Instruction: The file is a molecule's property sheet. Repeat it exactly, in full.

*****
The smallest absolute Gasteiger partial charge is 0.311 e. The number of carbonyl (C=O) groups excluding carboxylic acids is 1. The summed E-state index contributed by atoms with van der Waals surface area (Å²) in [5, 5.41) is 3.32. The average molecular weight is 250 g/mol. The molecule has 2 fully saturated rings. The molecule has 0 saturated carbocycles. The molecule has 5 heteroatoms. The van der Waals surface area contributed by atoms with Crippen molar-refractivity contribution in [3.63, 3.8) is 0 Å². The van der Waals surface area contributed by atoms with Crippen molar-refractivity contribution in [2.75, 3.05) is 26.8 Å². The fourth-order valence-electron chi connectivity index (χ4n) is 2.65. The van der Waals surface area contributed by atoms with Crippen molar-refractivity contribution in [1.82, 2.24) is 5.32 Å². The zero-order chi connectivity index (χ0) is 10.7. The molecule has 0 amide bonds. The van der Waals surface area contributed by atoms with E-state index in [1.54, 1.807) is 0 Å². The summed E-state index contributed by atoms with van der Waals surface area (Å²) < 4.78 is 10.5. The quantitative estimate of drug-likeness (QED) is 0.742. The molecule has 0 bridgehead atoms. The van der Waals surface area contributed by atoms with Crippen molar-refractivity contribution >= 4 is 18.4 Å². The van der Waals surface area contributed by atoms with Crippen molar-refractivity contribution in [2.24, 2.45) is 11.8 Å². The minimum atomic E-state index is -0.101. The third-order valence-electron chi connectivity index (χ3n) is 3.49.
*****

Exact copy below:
The smallest absolute Gasteiger partial charge is 0.311 e. The number of carbonyl (C=O) groups excluding carboxylic acids is 1. The summed E-state index contributed by atoms with van der Waals surface area (Å²) in [5, 5.41) is 3.32. The average molecular weight is 250 g/mol. The molecule has 2 fully saturated rings. The molecule has 0 saturated carbocycles. The molecule has 5 heteroatoms. The van der Waals surface area contributed by atoms with Crippen molar-refractivity contribution in [3.63, 3.8) is 0 Å². The van der Waals surface area contributed by atoms with Crippen molar-refractivity contribution in [2.75, 3.05) is 26.8 Å². The fourth-order valence-electron chi connectivity index (χ4n) is 2.65. The van der Waals surface area contributed by atoms with Crippen molar-refractivity contribution in [1.82, 2.24) is 5.32 Å². The zero-order chi connectivity index (χ0) is 10.7. The molecule has 0 amide bonds. The van der Waals surface area contributed by atoms with E-state index in [1.54, 1.807) is 0 Å². The summed E-state index contributed by atoms with van der Waals surface area (Å²) < 4.78 is 10.5. The quantitative estimate of drug-likeness (QED) is 0.742. The molecule has 0 bridgehead atoms. The van der Waals surface area contributed by atoms with Crippen molar-refractivity contribution >= 4 is 18.4 Å². The van der Waals surface area contributed by atoms with Crippen molar-refractivity contribution in [2.24, 2.45) is 11.8 Å². The minimum atomic E-state index is -0.101. The third-order valence-electron chi connectivity index (χ3n) is 3.49.